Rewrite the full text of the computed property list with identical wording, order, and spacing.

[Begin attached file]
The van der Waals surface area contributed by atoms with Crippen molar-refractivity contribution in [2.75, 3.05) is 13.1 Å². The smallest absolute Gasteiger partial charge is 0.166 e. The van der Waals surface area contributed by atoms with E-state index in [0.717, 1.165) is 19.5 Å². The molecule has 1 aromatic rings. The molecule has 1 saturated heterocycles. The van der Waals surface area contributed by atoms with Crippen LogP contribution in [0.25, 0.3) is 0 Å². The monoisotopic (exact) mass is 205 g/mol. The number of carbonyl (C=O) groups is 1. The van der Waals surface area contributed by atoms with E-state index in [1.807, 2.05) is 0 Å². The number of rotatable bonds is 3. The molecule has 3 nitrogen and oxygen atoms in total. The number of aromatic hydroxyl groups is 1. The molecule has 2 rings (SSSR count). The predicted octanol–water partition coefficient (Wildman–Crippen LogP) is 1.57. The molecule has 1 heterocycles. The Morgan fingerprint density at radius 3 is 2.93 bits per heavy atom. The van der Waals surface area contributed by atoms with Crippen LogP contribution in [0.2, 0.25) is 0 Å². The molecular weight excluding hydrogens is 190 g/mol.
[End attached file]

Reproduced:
The van der Waals surface area contributed by atoms with Crippen molar-refractivity contribution in [2.75, 3.05) is 13.1 Å². The smallest absolute Gasteiger partial charge is 0.166 e. The van der Waals surface area contributed by atoms with E-state index in [0.717, 1.165) is 19.5 Å². The molecule has 1 aromatic rings. The molecule has 1 saturated heterocycles. The van der Waals surface area contributed by atoms with Crippen LogP contribution in [0.25, 0.3) is 0 Å². The monoisotopic (exact) mass is 205 g/mol. The number of carbonyl (C=O) groups is 1. The van der Waals surface area contributed by atoms with E-state index in [1.807, 2.05) is 0 Å². The number of rotatable bonds is 3. The molecule has 3 nitrogen and oxygen atoms in total. The number of aromatic hydroxyl groups is 1. The molecule has 2 rings (SSSR count). The predicted octanol–water partition coefficient (Wildman–Crippen LogP) is 1.57. The molecule has 1 heterocycles. The Morgan fingerprint density at radius 3 is 2.93 bits per heavy atom. The van der Waals surface area contributed by atoms with Crippen LogP contribution in [0.2, 0.25) is 0 Å². The molecular weight excluding hydrogens is 190 g/mol.